Eminent historian Romila Thapar, who has been a strong critic of the Centre’s policies, has been asked by Jawaharlal Nehru University to submit her CV to allow it to decide if she should continue as professor emerita.
JNU registrar Pramod Kumar wrote to Thapar, 87, last month asking her to submit her CV so that a “committee appointed by the university could evaluate” her work and decide whether she should continue as professor emerita.
Three senior faculty members expressed shock because emeritus professors are never asked to submit CVs. Once chosen, an academic continues in the post for life, two of them said.
“This is purely politically motivated action. Prof. Thapar is a strong critic of policies of privatisation of education, erosion of autonomy of institutions and crushing of dissent by institutions, including JNU,” said a senior faculty, who asked not to be named.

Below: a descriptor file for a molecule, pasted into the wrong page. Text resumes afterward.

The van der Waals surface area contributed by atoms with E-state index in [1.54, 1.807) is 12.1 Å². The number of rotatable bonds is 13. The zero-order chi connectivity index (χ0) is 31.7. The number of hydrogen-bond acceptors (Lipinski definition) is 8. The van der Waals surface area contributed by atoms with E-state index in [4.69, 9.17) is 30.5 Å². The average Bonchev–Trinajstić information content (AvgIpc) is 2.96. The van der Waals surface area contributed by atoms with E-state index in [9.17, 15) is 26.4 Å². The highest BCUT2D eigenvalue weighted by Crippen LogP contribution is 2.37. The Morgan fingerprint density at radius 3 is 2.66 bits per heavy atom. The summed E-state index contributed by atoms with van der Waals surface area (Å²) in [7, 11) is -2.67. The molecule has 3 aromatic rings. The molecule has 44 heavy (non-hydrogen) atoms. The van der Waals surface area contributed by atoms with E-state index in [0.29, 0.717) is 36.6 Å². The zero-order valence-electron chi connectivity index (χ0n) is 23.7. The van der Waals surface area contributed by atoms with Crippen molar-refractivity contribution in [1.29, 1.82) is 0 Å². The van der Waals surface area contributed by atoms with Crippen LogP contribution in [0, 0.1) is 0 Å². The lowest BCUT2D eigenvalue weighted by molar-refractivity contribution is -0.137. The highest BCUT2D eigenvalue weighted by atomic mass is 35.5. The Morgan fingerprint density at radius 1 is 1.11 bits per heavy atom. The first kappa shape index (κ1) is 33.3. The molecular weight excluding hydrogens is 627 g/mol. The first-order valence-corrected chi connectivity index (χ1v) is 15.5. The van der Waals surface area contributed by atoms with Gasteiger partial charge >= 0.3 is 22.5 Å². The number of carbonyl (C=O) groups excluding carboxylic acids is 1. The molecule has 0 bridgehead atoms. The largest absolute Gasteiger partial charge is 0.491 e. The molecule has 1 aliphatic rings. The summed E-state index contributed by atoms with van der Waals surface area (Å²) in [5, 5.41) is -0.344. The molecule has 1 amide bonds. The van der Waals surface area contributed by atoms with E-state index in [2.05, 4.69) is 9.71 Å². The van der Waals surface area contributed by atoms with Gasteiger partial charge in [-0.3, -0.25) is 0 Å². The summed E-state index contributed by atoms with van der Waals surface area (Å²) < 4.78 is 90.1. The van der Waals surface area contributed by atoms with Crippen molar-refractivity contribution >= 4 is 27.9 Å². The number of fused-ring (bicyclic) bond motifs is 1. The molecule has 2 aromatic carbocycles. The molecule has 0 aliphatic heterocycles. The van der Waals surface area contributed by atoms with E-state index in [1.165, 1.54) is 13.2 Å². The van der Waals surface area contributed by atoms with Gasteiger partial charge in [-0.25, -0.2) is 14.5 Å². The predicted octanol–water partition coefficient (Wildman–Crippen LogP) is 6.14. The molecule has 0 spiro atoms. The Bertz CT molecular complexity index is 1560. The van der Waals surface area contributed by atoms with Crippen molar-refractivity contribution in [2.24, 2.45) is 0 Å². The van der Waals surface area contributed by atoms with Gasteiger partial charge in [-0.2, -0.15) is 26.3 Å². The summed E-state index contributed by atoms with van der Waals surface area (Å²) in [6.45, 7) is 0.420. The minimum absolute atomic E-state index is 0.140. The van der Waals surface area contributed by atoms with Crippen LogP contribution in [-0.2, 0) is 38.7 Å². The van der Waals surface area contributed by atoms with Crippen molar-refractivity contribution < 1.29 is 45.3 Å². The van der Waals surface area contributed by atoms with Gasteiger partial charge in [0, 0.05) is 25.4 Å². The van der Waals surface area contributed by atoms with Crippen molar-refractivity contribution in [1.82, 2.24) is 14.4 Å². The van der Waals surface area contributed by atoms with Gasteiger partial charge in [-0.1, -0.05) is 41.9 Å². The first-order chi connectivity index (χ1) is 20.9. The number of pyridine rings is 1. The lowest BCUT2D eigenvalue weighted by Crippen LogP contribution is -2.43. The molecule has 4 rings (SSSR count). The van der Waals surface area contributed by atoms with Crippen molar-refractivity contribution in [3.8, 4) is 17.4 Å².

Only select academics of international repute are chosen for the post. At JNU, the centre from which a professor retires proposes the name, which then is cleared by the respective board of studies, and the university’s academic council and executive council.
The post carries no financial benefits for the academic, who is allotted a room at the centre to pursue academic work. They give lectures sometimes and can supervise research students.
This paper made a phone call and sent a text message seeking the registrar’s comment, but did not receive a reply.
Thapar has been a teacher and researcher for nearly six decades, specialising in early Indian history. She was professor at JNU from 1970 to 1991 and was chosen professor emerita in 1993. She was awarded the prestigious Kluge Prize of the US Library of Congress, which honours lifetime achievement in studies not covered by the Nobel Prize.
Her book The Public Intellectual in India critically analysed growing intolerance in the country under the Narendra Modi regime.